Friday, November 6, 2015

Lose Weight, Look Great This Diwali : Follow Our 5 Weight Loss Steps

With Diwali just around the corner, you might be looking for some practical ways in which you can shed a couple of kilos quickly. We fully agree that there is no quick fix remedy to lose weight and crash dieting causes more harm than good. However, our tried and tested weight loss tips might just be what you need to get you started on your weight loss journey and lose up to 2 kilos within a week.
These tips also can be incorporated into your daily routine for achieving healthy long-term sustainable weight loss goals.

Image Source - Anandprabu's Klicks 
Increase your liquid intake: This includes drinking more water, infused water, coconut water, freshly squeezed home-made juice (without adding extra sugar) and green tea.  Increased water intake makes you feel fuller, rejuvenates and improves your overall metabolic activity and flushes out the toxins from your system.  Since it is difficult for the body to tell the difference between hunger and thirst, drinking water helps to curb hunger and cravings. It might also help to eat water-based foods like soup or fruits and veggies (watermelon, cucumber, grapefruit etc) that are rich in water and mineral content .But, it is important to understand that water is not a substitute for food and drinking too much of water could be dangerous. Though there are many opinions (depending on one’s weight, age, environmental factors) on how much water one should drink, it is generally agreed upon that 8-ounce glasses of fluid a day is optimum. It is also essential to reduce your sodium (salt) intake as it can cause bloating.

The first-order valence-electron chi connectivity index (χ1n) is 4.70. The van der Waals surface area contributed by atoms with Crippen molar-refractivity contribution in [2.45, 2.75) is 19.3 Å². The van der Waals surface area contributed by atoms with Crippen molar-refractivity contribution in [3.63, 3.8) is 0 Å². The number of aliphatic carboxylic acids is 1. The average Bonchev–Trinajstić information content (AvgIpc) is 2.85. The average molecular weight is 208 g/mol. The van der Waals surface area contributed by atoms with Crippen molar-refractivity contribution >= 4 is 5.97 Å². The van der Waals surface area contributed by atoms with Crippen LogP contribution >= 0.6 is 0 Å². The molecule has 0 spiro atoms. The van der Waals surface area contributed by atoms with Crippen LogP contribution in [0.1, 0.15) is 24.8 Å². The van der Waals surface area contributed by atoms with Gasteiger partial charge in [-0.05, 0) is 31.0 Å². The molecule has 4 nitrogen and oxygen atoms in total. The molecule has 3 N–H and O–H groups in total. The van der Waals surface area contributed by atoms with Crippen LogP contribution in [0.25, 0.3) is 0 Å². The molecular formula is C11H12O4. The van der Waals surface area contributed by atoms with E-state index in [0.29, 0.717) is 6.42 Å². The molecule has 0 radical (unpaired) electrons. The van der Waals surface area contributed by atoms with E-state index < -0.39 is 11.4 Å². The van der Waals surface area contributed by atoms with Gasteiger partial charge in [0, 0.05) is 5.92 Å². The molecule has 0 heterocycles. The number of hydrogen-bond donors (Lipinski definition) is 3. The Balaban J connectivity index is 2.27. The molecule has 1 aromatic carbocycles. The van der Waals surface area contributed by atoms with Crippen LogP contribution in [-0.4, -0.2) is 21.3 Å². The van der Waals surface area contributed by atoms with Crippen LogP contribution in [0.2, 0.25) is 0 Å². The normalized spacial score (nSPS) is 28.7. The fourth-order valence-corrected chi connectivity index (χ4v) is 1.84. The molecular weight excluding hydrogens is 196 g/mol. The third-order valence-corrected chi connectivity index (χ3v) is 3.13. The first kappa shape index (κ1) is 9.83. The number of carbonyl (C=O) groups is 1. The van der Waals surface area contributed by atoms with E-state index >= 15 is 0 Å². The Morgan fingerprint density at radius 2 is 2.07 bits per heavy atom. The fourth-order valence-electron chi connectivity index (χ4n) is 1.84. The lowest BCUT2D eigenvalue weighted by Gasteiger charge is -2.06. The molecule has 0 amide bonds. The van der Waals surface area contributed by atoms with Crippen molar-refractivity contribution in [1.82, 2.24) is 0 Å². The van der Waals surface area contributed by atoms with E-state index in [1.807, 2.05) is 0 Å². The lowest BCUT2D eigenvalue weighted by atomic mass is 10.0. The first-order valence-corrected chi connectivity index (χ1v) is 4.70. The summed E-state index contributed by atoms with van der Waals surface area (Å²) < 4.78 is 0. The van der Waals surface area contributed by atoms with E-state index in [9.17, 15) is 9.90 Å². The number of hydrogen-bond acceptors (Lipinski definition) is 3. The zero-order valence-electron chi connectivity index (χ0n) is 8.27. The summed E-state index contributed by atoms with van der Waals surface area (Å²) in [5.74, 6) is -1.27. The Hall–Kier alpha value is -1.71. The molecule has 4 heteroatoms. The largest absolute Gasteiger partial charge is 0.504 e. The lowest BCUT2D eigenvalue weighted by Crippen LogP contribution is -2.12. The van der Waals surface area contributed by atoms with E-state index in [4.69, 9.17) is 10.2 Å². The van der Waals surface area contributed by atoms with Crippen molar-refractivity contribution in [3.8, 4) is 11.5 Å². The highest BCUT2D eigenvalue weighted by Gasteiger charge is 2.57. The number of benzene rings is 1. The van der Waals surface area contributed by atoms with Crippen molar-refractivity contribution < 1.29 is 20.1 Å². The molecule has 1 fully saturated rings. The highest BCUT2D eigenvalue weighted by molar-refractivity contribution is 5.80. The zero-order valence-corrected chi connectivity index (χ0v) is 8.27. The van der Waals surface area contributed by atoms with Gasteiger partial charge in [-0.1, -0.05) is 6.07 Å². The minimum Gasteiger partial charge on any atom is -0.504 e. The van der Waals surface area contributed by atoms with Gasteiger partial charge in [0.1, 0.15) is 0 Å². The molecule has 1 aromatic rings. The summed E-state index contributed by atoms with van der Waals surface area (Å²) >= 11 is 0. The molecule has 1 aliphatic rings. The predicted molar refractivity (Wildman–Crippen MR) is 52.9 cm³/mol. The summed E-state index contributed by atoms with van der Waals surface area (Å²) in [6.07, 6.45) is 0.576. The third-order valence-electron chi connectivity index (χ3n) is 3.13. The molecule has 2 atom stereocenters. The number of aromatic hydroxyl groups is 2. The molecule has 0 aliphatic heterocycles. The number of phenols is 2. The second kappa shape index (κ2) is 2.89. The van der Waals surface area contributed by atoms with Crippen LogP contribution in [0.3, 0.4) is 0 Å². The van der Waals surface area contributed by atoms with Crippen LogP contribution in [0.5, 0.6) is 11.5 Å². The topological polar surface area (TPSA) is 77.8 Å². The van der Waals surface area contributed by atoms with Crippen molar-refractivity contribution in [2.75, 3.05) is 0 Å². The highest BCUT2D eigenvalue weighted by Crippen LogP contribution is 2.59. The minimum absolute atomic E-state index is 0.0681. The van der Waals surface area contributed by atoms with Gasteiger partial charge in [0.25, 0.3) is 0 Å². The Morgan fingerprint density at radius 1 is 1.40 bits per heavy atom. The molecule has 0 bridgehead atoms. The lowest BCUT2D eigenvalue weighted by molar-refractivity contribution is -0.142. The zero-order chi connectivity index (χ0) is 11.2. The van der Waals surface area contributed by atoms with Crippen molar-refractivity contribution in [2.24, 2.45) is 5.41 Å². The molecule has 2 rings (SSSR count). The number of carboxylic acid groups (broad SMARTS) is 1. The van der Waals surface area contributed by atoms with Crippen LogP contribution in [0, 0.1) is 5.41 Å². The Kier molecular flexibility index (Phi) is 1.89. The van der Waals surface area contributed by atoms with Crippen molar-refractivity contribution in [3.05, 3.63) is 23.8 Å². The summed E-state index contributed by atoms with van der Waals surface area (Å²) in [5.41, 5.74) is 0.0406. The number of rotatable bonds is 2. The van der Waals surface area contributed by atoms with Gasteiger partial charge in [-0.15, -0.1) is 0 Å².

Get involved in an activity: Most of us are constantly thinking about food. Our minds are constantly preoccupied with questions like what to cook, how to cook, when to eat. Thanks to Social Media and countless food channels on Television our minds are flooded with images of tempting culinary wonders from across the globe. The more you think about food, the more difficult it will be to limit those calories and curb cravings. So, getting involved in an activity or work helps to steer your mind clear of those impediments that come in the form of fried chicken or cheesy burgers. Though not mandatory, it will be beneficial if the “activity” involves light to moderate cardio workouts like walking or jogging. Learning a new sport, taking swimming/dance lessons or even getting involved in community service is good. Those who have a certain health condition or those who suffer from morbid obesity, can engage themselves in yoga or meditation to begin with. Even simple tasks like taking your dog out for a walk, reading, blogging, learning a new language  or even learning to play a new musical instrument might help. For example, if writing is my passion then I will decide to write at least one article per day, for the next five days. This way, chances are that I will be thinking of what to write more than what and when to eat.